I had the pleasure on Friday night, 23 March, of joining about sixty others at The Tower Hotel in Derry to hear Peter Tatchell speak on the theme of Beyond Straight and Queer. In an engagingly rambling talk, Tatchell, a respected human rights crusader of long standing, predicted a future society in which all citizens recognise within themselves both same-sex and opposite-sex desires, and labels such as ‘gay’ or ‘straight’ will be abandoned because “no one will care who loves whom.”
That strikes me as a wonderful scenario, and Tatchell offered a few examples from both the distant and recent past that, he suggested, indicated its inevitability, or at least a certain momentum. But on closer inspection of the examples to which Tatchell referred, the future may not appear that rosy after all.
Tatchell reminded us that early primitive societies accepted homosexuality. The instructive question is: why did that acceptance disappear? Those societies were most often polygamous, polyandrous, and matriarchal. They were unaffected by classes, the state, family, private property, the market or any attributes of class society. This all changed when new technologies (the plough, and the use of metal) enabled the creation of an agricultural surplus - wealth - for the first time in human history.
These new technologies were managed by men, who also sought to control the inheritance of the wealth they were creating. This wealth was eventually concentrated into the hands of a privileged caste of priests and officials which gradually separated itself from the rest of society. Patriarchal class society was born, and with it the need to strictly enforce, for the sake of inheritance and social control, the heterosexual single family, rather than the clan, as the basic economic unit. Polyandry, matriarchy, and homosexuality were seen as threats to the new order, and were proscribed. Our Old Testament is, arguably, a celebration of the ascendency of this new patriarchal order and its attendant ideology, an ideology under which most of the world labours to this day.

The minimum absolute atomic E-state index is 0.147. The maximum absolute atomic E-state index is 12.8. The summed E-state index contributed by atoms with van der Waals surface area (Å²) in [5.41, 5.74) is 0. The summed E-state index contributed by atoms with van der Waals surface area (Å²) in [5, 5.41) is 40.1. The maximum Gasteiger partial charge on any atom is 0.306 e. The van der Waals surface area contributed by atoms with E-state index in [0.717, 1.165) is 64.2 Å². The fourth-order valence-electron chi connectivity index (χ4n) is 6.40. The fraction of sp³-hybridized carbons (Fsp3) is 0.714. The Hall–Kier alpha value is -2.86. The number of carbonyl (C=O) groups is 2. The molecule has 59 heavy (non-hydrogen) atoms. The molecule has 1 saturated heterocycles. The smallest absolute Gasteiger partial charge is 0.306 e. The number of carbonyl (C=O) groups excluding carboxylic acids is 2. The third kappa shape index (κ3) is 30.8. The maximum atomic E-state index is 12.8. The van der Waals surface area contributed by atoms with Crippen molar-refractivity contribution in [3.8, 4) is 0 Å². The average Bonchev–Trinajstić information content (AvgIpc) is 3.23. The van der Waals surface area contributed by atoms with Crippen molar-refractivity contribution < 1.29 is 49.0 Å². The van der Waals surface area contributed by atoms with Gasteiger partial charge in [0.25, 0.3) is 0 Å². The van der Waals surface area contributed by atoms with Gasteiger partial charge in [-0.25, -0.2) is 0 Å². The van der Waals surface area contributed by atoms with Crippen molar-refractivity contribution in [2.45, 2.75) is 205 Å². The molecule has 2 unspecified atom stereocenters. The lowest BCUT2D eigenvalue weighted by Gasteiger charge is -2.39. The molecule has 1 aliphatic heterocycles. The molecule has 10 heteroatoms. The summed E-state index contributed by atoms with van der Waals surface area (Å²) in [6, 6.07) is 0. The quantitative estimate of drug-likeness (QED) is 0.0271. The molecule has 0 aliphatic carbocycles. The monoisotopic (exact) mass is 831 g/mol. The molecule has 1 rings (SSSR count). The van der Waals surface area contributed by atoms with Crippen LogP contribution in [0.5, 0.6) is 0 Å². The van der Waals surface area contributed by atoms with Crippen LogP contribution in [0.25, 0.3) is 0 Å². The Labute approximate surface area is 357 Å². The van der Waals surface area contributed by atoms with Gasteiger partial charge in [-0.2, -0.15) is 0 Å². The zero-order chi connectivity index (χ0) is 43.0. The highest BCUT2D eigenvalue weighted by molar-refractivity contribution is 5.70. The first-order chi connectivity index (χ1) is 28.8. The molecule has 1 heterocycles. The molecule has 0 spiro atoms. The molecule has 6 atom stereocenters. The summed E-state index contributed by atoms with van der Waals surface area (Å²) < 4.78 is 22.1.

Similar arguments can be made for the abolition of slavery and more rights for women, both mentioned by Mr Tatchell.
In relation to slavery, abolition offered three advantages to 19th capitalism - wage labour had proved far more efficient and productive than slave labour; the addition of freed slaves to the labour pool created increased competition for jobs which drove down wages; and wage-earning industrial workers, as opposed to slaves, became a much-needed expanding market for manufactured goods.
Tatchell pointed to the success of the advocacy for women’s rights and against misogynous sexism of the 60’s and 70’s. But this was a pyrrhic victory if there ever was one. A liberating examination of sex roles and prejudices was hijacked and transformed primarily into increased female access to the workplace. This was allowed because at a stroke it greatly increased the reserve labour pool, increased competition for jobs, and drove down wages.
The point is: it’s not the well-intentioned ideology that creates progressive social change: it’s the economic needs of society and the result of the struggle over control and resources.
In general, members of elite society really don’t care one way or the other about straight or queer. Elites have long tolerated homosexuality among themselves, even as they proscribed homosexual behaviour legislatively and ideologically, as a means of social division and control, and in defense of the two-parent heterosexual “family” as the economic unit.
We are living in a time of reaction. Behind the facade of the ‘fiscal crisis’, gains in human rights and social services achieved over the last one hundred years are now under well-funded, coordinated, and very determined and world-wide attack. Among the targets are equal rights for gays, reproductive rights, the teaching of evolution in schools, social services, wages, state-owned natural resources, etc.
Any perceived momentum from past victories will not determine how this conflict will be resolved. We have no laurels to rest on, and only equally determined and coordinated efforts will preserve what rights have been won, and which will be won henceforth.
So, what to do? While I disagree with some of Mr. Tatchell’s more idealistic thinking, I thank him for his appearance in Derry and his analysis. I am personally very impressed by the work of the Peter Tatchell Foundation, which has been and continues to be diligent and effective in its work. A donation to that foundation at www.petertatchellfoundation.org would be an excellent use of resources in support of our common and continued struggle for human rights for all humans.
Caiseal na gCorr
Gort an Choirce